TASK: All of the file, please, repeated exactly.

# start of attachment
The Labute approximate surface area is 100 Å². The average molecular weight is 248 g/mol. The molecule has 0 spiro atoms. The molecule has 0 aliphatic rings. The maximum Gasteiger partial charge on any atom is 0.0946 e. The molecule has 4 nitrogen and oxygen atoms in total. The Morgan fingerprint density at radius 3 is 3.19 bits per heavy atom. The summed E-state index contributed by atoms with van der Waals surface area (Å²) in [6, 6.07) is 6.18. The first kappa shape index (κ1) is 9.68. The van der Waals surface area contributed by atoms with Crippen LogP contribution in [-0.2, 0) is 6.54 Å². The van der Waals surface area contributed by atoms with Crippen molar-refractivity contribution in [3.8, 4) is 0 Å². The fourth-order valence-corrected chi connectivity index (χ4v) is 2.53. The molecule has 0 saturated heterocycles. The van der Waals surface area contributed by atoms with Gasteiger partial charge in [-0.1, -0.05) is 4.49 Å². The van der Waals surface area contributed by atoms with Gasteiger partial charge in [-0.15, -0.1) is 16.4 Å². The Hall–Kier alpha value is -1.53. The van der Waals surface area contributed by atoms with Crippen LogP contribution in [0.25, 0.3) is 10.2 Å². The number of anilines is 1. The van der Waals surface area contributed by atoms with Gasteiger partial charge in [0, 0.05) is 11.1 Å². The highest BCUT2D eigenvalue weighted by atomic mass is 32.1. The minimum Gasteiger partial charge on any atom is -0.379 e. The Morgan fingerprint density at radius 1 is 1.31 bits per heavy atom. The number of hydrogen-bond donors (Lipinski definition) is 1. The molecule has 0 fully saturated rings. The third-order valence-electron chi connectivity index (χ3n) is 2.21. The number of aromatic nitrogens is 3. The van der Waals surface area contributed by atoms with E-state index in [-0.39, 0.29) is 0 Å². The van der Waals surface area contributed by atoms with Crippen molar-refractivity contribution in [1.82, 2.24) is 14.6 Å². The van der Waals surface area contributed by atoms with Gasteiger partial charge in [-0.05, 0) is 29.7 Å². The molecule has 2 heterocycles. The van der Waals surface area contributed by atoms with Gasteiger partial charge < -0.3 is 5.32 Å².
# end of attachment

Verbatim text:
The Labute approximate surface area is 100 Å². The average molecular weight is 248 g/mol. The molecule has 0 spiro atoms. The molecule has 0 aliphatic rings. The maximum Gasteiger partial charge on any atom is 0.0946 e. The molecule has 4 nitrogen and oxygen atoms in total. The Morgan fingerprint density at radius 3 is 3.19 bits per heavy atom. The summed E-state index contributed by atoms with van der Waals surface area (Å²) in [6, 6.07) is 6.18. The first kappa shape index (κ1) is 9.68. The van der Waals surface area contributed by atoms with Crippen LogP contribution in [-0.2, 0) is 6.54 Å². The van der Waals surface area contributed by atoms with Crippen molar-refractivity contribution in [3.8, 4) is 0 Å². The fourth-order valence-corrected chi connectivity index (χ4v) is 2.53. The molecule has 0 saturated heterocycles. The van der Waals surface area contributed by atoms with Gasteiger partial charge in [-0.1, -0.05) is 4.49 Å². The van der Waals surface area contributed by atoms with Gasteiger partial charge in [-0.15, -0.1) is 16.4 Å². The Hall–Kier alpha value is -1.53. The van der Waals surface area contributed by atoms with Crippen LogP contribution in [0.25, 0.3) is 10.2 Å². The number of anilines is 1. The van der Waals surface area contributed by atoms with Gasteiger partial charge in [0, 0.05) is 11.1 Å². The highest BCUT2D eigenvalue weighted by atomic mass is 32.1. The minimum Gasteiger partial charge on any atom is -0.379 e. The Morgan fingerprint density at radius 1 is 1.31 bits per heavy atom. The number of hydrogen-bond donors (Lipinski definition) is 1. The molecule has 0 fully saturated rings. The third-order valence-electron chi connectivity index (χ3n) is 2.21. The number of aromatic nitrogens is 3. The van der Waals surface area contributed by atoms with E-state index in [-0.39, 0.29) is 0 Å². The van der Waals surface area contributed by atoms with Crippen molar-refractivity contribution in [1.82, 2.24) is 14.6 Å². The van der Waals surface area contributed by atoms with Gasteiger partial charge in [-0.05, 0) is 29.7 Å². The molecule has 2 heterocycles. The van der Waals surface area contributed by atoms with Gasteiger partial charge < -0.3 is 5.32 Å².